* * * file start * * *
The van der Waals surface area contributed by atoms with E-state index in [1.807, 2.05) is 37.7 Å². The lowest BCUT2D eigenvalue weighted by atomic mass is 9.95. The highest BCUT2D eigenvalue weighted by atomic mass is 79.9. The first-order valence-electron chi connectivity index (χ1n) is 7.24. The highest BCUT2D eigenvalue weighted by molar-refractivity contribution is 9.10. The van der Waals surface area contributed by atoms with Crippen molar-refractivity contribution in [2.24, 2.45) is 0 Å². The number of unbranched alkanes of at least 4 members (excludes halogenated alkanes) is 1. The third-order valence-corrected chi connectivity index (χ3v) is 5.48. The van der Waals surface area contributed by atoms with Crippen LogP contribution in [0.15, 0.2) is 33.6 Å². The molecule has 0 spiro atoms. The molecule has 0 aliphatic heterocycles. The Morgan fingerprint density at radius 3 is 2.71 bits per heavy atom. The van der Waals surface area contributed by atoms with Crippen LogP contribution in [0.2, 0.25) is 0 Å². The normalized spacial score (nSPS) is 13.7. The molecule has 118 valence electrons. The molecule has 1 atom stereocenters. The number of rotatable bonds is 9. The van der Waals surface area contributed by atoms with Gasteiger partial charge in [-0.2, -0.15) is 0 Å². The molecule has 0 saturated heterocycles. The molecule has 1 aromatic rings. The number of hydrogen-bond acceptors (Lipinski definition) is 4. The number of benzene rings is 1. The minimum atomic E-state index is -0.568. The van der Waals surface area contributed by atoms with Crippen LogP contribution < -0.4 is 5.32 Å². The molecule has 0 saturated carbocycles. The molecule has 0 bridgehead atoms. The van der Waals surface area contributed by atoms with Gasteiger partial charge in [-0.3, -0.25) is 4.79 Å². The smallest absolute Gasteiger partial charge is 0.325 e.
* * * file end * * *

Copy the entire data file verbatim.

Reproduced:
The van der Waals surface area contributed by atoms with E-state index in [1.807, 2.05) is 37.7 Å². The lowest BCUT2D eigenvalue weighted by atomic mass is 9.95. The highest BCUT2D eigenvalue weighted by atomic mass is 79.9. The first-order valence-electron chi connectivity index (χ1n) is 7.24. The highest BCUT2D eigenvalue weighted by molar-refractivity contribution is 9.10. The van der Waals surface area contributed by atoms with Crippen molar-refractivity contribution in [2.24, 2.45) is 0 Å². The number of unbranched alkanes of at least 4 members (excludes halogenated alkanes) is 1. The third-order valence-corrected chi connectivity index (χ3v) is 5.48. The van der Waals surface area contributed by atoms with Crippen LogP contribution in [0.15, 0.2) is 33.6 Å². The molecule has 0 spiro atoms. The molecule has 0 aliphatic heterocycles. The Morgan fingerprint density at radius 3 is 2.71 bits per heavy atom. The van der Waals surface area contributed by atoms with Crippen LogP contribution in [0.2, 0.25) is 0 Å². The normalized spacial score (nSPS) is 13.7. The molecule has 118 valence electrons. The molecule has 1 atom stereocenters. The number of rotatable bonds is 9. The van der Waals surface area contributed by atoms with Gasteiger partial charge in [-0.2, -0.15) is 0 Å². The molecule has 0 saturated heterocycles. The molecule has 1 aromatic rings. The number of hydrogen-bond acceptors (Lipinski definition) is 4. The number of benzene rings is 1. The minimum atomic E-state index is -0.568. The van der Waals surface area contributed by atoms with Crippen LogP contribution < -0.4 is 5.32 Å². The molecule has 0 saturated carbocycles. The molecule has 0 bridgehead atoms. The van der Waals surface area contributed by atoms with Gasteiger partial charge in [-0.3, -0.25) is 4.79 Å². The smallest absolute Gasteiger partial charge is 0.325 e.